People who are in debt often find themselves in a situation that's emotionally overwhelming.
With so many financial details coming at them daily, many would love it if someone would just stop and give them a simple plan to help them get back on track.
The One-Page Financial Plan, by New York Times columnist and best-selling author Carl Richards, aims to give people a straight forward one-sheet financial overview that they can look to when the going gets rough, without getting overwhelmed in the details.
I recently had the opportunity to sit down with Carl Richards on a Google Hangout, along with my Money Mastermind Show compatriots. We talked about how the book came to be, whether or not his financial plan is really one page, and why having a one-page financial plan is a good idea. Here's a look at that show, as well as a review of his book.
Saving For Retirement: We're Behind
When it comes to planning for our future, and saving for retirement, a majority of us are falling behind.
The average working household has virtually no retirement savings. When all households are included— not just households with retirement accounts—the median retirement account balance is $3,000 for all working-age households and $12,000 for near-retirement households.
There is a huge retirement savings gap. Among working households, the collective retirement savings gap among 25-64 year olds ranges from $6.8 to $14 trillion, depending on the financial measure.
So why aren't we saving? Because we're neglecting to even put together the most basic of financial plans. It's time to change that. Carl Richards attempts to do that with The One-Page Financial Plan.
In part one of his book Richards talks about how important it is to discover your essential why behind your financial goals. Without that, you're just wandering aimlessly without meaning. Why are you working hard and saving? Is it to spend more time with your family? To be able to retire early and travel? To give more to causes you believe in?
Once you've figured that out, it's important to sit down and figure out three specific goals or action items that you can do in order to reach your ultimate why.
Boiled down to it's essential parts, that's what the one-page financial plan is:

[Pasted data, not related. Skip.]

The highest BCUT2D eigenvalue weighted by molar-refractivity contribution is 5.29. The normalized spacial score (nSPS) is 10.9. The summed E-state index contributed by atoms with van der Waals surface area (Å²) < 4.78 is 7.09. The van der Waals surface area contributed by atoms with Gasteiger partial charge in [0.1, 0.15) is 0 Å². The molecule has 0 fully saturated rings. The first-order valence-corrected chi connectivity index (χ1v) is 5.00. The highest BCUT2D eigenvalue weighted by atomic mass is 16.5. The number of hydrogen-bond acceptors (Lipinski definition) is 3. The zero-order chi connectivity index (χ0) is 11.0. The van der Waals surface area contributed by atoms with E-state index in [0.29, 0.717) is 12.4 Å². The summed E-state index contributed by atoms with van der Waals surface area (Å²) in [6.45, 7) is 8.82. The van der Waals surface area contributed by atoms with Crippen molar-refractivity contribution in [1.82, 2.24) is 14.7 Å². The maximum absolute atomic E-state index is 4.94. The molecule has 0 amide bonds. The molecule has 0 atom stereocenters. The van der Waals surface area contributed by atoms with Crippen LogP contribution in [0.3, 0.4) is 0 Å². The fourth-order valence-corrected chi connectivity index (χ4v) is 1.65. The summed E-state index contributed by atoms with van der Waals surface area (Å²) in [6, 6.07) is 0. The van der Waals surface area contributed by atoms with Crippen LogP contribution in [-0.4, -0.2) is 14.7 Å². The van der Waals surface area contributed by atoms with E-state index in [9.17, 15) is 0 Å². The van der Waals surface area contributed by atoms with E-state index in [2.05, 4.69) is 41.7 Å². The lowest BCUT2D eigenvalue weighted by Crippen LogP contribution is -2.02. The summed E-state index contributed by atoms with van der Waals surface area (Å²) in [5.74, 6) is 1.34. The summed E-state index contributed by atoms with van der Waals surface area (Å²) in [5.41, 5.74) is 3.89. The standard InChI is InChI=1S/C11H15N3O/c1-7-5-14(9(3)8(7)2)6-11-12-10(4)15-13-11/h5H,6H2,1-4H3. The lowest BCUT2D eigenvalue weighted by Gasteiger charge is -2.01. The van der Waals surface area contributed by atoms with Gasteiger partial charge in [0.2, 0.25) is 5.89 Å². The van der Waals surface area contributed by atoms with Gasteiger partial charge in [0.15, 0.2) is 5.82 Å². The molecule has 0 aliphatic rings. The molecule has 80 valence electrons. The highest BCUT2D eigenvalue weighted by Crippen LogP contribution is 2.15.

One-Page Financial Plan Is:
- The WHY: Why are you working hard and saving (to spend more time with family and those i love)
- Goals: 3 specific things – action items – that you need to do to reach your goals – your why.
The one-page financial plan is extremely simple, and it's designed that way on purpose. Richards explains that by keeping it simple, it helps people to overcome the anxiety that comes along with information overload – and too many options. Keep it simple, have a nice sketch overview you can regularly refer to as a reminder – and flesh out the details later.
The Most Important Money Question… WHY?
In part one of his book – titled “Discovery” – Richards talks about how important it is in the beginning to just get clear about where you are and where you want to be. To sit down and figure out what you want from money and from your life.
Often people skip the step of figuring out why money is important to them, and move right on to trying to figure out how to make more money, invest the money and so forth. In other words, they put the cart before the horse. The “WHY” becomes secondary, when in reality, it should be the primary thing.
When coming up with your one-page financial plan it's important to come up with the broad sketch overview first, without worrying too much about the low level details. Focus on what's important and make broad statements that can help to guide you.
In Richards view, the financial plan should be a snapshot, not a complete instruction book. It's the picture on the front of the box – not full instructions. You'll need to make changes to the plan when circumstances change and adapt and re-evaluate.
Guess Where You Want To Go
Once you've figured out why in your financial plan, it's time to figure out your specific goals for achieving your why, identifying your priorities and balancing the trade-offs in your priorities.
- Identify priorities – balance trade-offs – prioritize your goals
In the book Richards talks about how coming up with your goals isn't necessarily about getting things right – but about realizing that you'll always get things at least a little wrong. It is important to realize that things aren't always going to go as we planned, and allow for that. Instead of making solid plans, we should be guessing where we want to go in life, and not necessarily be worried about having rock solid 30-40 year plans.
You should be committed not to your guess of what your future will look like, but to constantly renewing those guesses and changing your plan over time.
So how do you identify your priorities and goals? You look at how you invest your money, time, energy skill, and if need be – adjust your priorities when they're out of whack.
- Time spent + money spent = what you really value.